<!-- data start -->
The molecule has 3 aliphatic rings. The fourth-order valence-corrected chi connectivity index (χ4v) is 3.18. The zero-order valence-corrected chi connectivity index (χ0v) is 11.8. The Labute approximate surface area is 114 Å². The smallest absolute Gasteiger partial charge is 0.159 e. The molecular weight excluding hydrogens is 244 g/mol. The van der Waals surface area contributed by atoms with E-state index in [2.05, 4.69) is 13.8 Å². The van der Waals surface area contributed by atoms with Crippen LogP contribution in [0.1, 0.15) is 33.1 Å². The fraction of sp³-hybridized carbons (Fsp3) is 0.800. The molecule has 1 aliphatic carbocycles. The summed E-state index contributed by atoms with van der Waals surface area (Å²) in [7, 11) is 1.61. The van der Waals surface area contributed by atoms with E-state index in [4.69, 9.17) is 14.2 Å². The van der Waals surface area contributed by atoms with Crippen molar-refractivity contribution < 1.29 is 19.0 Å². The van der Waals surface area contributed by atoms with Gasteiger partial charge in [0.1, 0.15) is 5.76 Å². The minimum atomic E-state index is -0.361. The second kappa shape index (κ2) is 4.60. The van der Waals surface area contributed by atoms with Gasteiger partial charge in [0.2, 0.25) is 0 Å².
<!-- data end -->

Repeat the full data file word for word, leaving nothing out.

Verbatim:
The molecule has 3 aliphatic rings. The fourth-order valence-corrected chi connectivity index (χ4v) is 3.18. The zero-order valence-corrected chi connectivity index (χ0v) is 11.8. The Labute approximate surface area is 114 Å². The smallest absolute Gasteiger partial charge is 0.159 e. The molecular weight excluding hydrogens is 244 g/mol. The van der Waals surface area contributed by atoms with E-state index in [2.05, 4.69) is 13.8 Å². The van der Waals surface area contributed by atoms with Crippen LogP contribution in [0.1, 0.15) is 33.1 Å². The fraction of sp³-hybridized carbons (Fsp3) is 0.800. The molecule has 1 aliphatic carbocycles. The summed E-state index contributed by atoms with van der Waals surface area (Å²) in [7, 11) is 1.61. The van der Waals surface area contributed by atoms with E-state index in [4.69, 9.17) is 14.2 Å². The van der Waals surface area contributed by atoms with Crippen molar-refractivity contribution < 1.29 is 19.0 Å². The van der Waals surface area contributed by atoms with Gasteiger partial charge in [0.1, 0.15) is 5.76 Å². The minimum atomic E-state index is -0.361. The second kappa shape index (κ2) is 4.60. The van der Waals surface area contributed by atoms with Gasteiger partial charge in [0.2, 0.25) is 0 Å².